Goldeneye in Waldwick

Duck +golden+eyed+and+ring+necked+wald+2+15+19+DSC_0995_crop
In case you missed her post on the Fyke email list, Barbara Dilger writes:

Today I stopped by White's Pond in Waldwick to see if there were any interesting ducks on the water.  One fellow was mixed in and blending well with the ring-necked ducks.
 
It took me a few moments to realize this one looked a little different.  He was on the other side of the pond, so I drove over there to see if I could get some closer shots.
 
By the time I got over there, of course, he was back closer to the other side. 
 
I did this a few times, but was outsmarted each time.  I did get some shots for ID, and this is the first time I have seen this one in Waldwick.
 
There were also Common and Hooded Mergs.
 
(Thanks, Mrs. D!)

Birdy 30 Starts Today!

IMG_9781
In conjunction with the Great Backyard Bird Count, Stiles Thomas and I are doing a Birdy 30 this weekend, and you're invited to join us.

For those unfamiliar with the free contest, here’s what you do: Just look out your home or office window for 30 minutes straight between today (Feb. 15) and Monday (Feb. 18), count the number of bird species you see, and then send your best 30-minute bird list to me by 3 p.m. next Tuesday.

The Birdy 30 is on the honor system, so please don’t get creative with your sightings. And if you see something unusual, please take a photo. I’d love to share them.

With the Birdy 30, you can pick a convenient time and window, have a cup of coffee, and chill.

Need to make a phone call or text somebody? No worries. Rainy or snowing? Try later. Skunked? Make sure your feeders are full and try again.

Rule No.1: Have fun.

If you need an inducement, there's a First Prize if you like: A copy of the Celery Farm book, In the Presence of Nature.

"Best Bird" Prize: Your choice of Duck Enough to Fly, Icky or Swan Babies.


Sundogs at the the Celery Farm

IMG_1476
Earlier today, I posted photos I took at the Celery Farm in which there appeared to be a smaller ghost sun -- including one that was green (above, lower left corner).

I recalled the phenomenon was called a sundog , created by thesun's light refracting through ice crystals in the atmosphere.

More on sundogs, sun pillars and sun halos here.
IMG_1478



Monday Morning Mystery Answered

IMG_1439Last week I asked what kind of crustacean was crawling around a fort in Old Sn Juan.

I also wrote that I figured a bird must have carried it there since these guys don't handle steps well.

Jennifer Browning and Julie McCall both said it was a Hermit Crab. (Thanks!)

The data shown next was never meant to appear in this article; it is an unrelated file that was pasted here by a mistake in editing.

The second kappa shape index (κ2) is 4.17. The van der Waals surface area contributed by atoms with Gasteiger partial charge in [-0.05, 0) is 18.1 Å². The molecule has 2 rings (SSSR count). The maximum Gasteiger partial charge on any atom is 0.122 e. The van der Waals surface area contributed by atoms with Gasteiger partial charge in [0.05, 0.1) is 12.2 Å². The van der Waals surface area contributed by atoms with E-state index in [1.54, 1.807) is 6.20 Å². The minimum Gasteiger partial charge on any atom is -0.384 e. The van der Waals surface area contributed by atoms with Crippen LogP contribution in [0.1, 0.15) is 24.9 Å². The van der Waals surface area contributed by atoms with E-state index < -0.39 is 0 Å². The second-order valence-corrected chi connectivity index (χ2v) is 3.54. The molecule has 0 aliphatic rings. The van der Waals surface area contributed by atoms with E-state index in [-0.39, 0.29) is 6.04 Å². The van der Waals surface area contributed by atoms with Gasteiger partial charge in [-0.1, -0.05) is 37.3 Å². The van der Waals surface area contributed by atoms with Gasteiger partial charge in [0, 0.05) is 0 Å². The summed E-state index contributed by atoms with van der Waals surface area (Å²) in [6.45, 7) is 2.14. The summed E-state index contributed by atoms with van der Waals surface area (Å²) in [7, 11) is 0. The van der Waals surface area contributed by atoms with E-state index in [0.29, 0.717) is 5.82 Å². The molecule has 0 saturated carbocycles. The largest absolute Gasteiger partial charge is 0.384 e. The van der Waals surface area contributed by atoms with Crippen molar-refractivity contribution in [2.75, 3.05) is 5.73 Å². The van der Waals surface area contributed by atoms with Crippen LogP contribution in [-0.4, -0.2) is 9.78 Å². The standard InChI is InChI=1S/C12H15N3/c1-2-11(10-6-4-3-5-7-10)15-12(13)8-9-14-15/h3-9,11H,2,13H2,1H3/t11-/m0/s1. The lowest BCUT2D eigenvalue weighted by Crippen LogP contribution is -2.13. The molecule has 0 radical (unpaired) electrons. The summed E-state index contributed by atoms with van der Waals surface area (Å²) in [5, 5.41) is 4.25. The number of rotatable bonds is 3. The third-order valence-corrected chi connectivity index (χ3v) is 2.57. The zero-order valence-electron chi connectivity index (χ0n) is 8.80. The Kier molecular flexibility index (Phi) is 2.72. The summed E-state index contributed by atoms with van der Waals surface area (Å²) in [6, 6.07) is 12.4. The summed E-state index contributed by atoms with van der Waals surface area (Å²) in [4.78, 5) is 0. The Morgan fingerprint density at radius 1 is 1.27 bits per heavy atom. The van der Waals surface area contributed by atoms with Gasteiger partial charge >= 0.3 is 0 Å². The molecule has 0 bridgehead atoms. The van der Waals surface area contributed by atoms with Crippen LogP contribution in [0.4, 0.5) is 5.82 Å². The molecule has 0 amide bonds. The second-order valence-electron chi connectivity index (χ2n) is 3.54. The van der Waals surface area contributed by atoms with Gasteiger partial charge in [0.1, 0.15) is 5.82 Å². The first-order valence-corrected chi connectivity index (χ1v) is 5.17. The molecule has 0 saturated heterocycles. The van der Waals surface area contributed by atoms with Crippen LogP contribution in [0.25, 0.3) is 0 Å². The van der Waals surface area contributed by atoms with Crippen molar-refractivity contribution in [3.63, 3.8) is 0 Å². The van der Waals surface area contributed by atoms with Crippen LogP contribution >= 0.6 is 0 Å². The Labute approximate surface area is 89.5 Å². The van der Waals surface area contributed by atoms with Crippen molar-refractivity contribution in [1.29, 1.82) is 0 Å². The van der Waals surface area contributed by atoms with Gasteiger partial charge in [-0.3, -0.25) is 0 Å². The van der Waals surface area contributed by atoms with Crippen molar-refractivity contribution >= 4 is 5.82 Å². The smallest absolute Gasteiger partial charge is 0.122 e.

Julie added: 

Coenobita clypeatus - a Caribbean hermit crab, often referred to as a purple pincher among hobbyists.

This one's pretty lucky for two reasons: 1. it actually found a shell to fit it. The number of shells being harvested in the wild to sell has an impact on hermit crabs! 2. it's in the wild.

Pretty much *EVERY* land hermit crab you see in captivity is taken from the wild. it is so incredibly difficult to breed them in captivity and have the offspring survive, that the pet trade exclusively sells kidnapped hermit crabs. Land hermit crabs are better off in the wild!!

Also, I can attest that their climbing abilities are very very impressive, and that crab probably did climb up on its own. they can climb up the inside of a glass tank if they use the corners.

I learn something new every day, and have a long way to go ... Below is a shot of the crab in hermit mode. Bottom is a shot of the fort itself.

IMG_1440

IMG_1445

 


The Birdy 30 Is Back!

IMG_9781
In conjunction with the Great Backyard Bird Count, Stiles Thomas and I are doing a Birdy 30 this weekend, and you're invited to join us.

For those unfamiliar with the free contest, here’s what you do: Just look out your home or office window for 30 minutes straight between Friday (Feb. 15) and Monday (Feb. 18), count the number of bird species you see, and then send your best 30-minute bird list to me by 3 p.m. next Tuesday.

The Birdy 30 is on the honor system, so please don’t get creative with your sightings. And if you see something unusual, please take a photo. I’d love to share them.

With the Birdy 30, you can pick a convenient time and window, have a cup of coffee, and chill.

Need to make a phone call or text somebody? No worries. Rainy or snowing? Try later. Skunked? Make sure your feeders are full and try again.

Rule No.1: Have fun.

First Prize: A copy of the Celery Farm book.

"Best Bird" Prize: Your choice of Duck Enough to Fly, Icky or Swan Babies.


Amazing Bird Cam Footage

As you know, the Duke Farms Eagle Cam isn't the only game in town.

You can see avian activity worldwide these days thanks to webcams.

The trouble is, if you look at any of the cams at any given moment, there's a good chance that nothing much is happening.

That's why the Cornell Ornithology Lab's new compilation of the best webcam footage from last year is so enjoyable. Might check it out, especially if you're stuck at home because of the bad weather in the forecast.

See how many if the birds you can ID.


Great Eagle Show on Duke Farms' Cam

Checked out the Duke Farms Eagle Cam this a.m. and saw both adults working on the nest.

I rewound the action and learned that one eagle arrived around 6:34 (my guess is it was perched nearby) and the other arrived around 6:41. 

It's getting near egg-laying season... (Just click the red arrow above to watch the cam.)

You can read my free interactive Duke Farms Bald Eagle e-book here.